The article above features two professors who, in analysing education systems around the globe, have identified and synthesised the best elements of these respective systems that need to be spread and incorporated globally. Some of the points that jumped out to me as important and worthy of aspiring towards were:

  • Decentralised governance - schools need to be able to adapt and target the unique local communities that they serve.
  • Broad, flexible curricula - allow teachers and schools the freedom to follow unique, localised pathways towards curriculum goals. i.e. Give them the destination and let them determine the course that best suits their students, rather than prescribing directions that are written for the masses.
  • Principals who focus on maximising and improving the performance of teachers, rather than 'administration'...   

What do you think? Are these some of the right 'ways' for education to be reformed..?

Thursday, 7 February 2013

The Big Question

This week, we introduced a concept we are calling 'The Big Question', where we elect a single, complex question or problem that we as a staff will 'ponder' for a number of weeks, before revisiting the nominated question / problem down the track for thorough discussion.

There were a few reasons why we wanted to try something like this...


Schools tend to be notoriously busy places, often with little time and opportunity for deep thought, reflection and discussion about issues. The sheer quantity of decisions and tasks we have to deal with often leads to an efficiency mindset - useful for completing a high number of tasks and decisions, but perhaps less so for dealing with complex tasks and decisions in a quality fashion.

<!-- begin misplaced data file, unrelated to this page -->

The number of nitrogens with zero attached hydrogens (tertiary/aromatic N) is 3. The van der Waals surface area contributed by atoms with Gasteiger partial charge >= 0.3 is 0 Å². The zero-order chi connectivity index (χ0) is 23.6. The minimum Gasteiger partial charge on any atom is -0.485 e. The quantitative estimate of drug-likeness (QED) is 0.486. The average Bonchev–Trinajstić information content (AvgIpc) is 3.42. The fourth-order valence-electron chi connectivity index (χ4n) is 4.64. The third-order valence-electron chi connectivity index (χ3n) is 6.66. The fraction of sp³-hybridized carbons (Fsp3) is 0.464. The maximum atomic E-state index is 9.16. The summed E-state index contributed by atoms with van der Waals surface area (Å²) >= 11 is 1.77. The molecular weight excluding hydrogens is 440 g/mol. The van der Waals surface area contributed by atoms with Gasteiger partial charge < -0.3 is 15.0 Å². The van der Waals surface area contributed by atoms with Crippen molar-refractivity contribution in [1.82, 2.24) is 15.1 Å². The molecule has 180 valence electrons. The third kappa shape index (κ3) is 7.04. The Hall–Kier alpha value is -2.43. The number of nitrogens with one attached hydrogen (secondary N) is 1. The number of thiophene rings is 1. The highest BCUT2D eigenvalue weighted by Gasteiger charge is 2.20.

We wanted to provide time and space for deeper, more thorough thought, reflection and discussion.


Whilst many people are inherently suited to fast-paced, instinctive decision-making and are naturally confident about airing their views in group settings 'on the spot', many others prefer time for reflection, often in quiet, individual settings. 

Improved decisions

Big, important questions and problems deserve well considered responses and decisions, rather than 'snap' judgements. 
Providing time and a suitable context for all people to develop and flesh out their views will better-enable the full range of perspectives to be considered and lead to more informed and more democratic decisions.


So, how we are trialing this is by having staff 'vote' for one of a selection of 'potential' big questions, then giving time [the duration of this first school term] and space [probably an online, forumish space... ] for their individual viewpoints to 'percolate', before revisiting the question early next term for thorough discussion.

If being realistic, not everybody will engage with this and drag themselves from the busyness of day-to-day school life, but hopefully we will get a few people to 'lift their eyes' and spend some time thinking about the bigger picture...